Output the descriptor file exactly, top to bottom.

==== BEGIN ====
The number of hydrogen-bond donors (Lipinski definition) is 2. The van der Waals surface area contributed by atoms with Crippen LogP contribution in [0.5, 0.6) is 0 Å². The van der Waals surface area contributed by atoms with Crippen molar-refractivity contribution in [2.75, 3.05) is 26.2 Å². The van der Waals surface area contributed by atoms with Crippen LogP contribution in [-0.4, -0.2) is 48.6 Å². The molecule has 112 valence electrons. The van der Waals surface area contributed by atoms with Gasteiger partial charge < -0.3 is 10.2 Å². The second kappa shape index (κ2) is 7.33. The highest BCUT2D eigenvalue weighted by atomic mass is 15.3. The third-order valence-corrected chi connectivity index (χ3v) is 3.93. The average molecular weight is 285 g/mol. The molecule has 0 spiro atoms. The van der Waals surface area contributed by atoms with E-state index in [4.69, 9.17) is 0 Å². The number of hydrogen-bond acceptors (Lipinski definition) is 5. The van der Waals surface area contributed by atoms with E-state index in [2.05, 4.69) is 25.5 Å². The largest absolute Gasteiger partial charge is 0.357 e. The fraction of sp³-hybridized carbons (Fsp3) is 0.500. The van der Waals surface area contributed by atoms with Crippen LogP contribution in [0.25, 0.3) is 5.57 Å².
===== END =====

The number of hydrogen-bond donors (Lipinski definition) is 2. The van der Waals surface area contributed by atoms with Crippen LogP contribution in [0.5, 0.6) is 0 Å². The van der Waals surface area contributed by atoms with Crippen molar-refractivity contribution in [2.75, 3.05) is 26.2 Å². The van der Waals surface area contributed by atoms with Crippen LogP contribution in [-0.4, -0.2) is 48.6 Å². The molecule has 112 valence electrons. The van der Waals surface area contributed by atoms with Gasteiger partial charge < -0.3 is 10.2 Å². The second kappa shape index (κ2) is 7.33. The highest BCUT2D eigenvalue weighted by atomic mass is 15.3. The third-order valence-corrected chi connectivity index (χ3v) is 3.93. The average molecular weight is 285 g/mol. The molecule has 0 spiro atoms. The van der Waals surface area contributed by atoms with E-state index in [4.69, 9.17) is 0 Å². The number of hydrogen-bond acceptors (Lipinski definition) is 5. The van der Waals surface area contributed by atoms with E-state index in [2.05, 4.69) is 25.5 Å². The largest absolute Gasteiger partial charge is 0.357 e. The fraction of sp³-hybridized carbons (Fsp3) is 0.500. The van der Waals surface area contributed by atoms with Crippen LogP contribution in [0.25, 0.3) is 5.57 Å².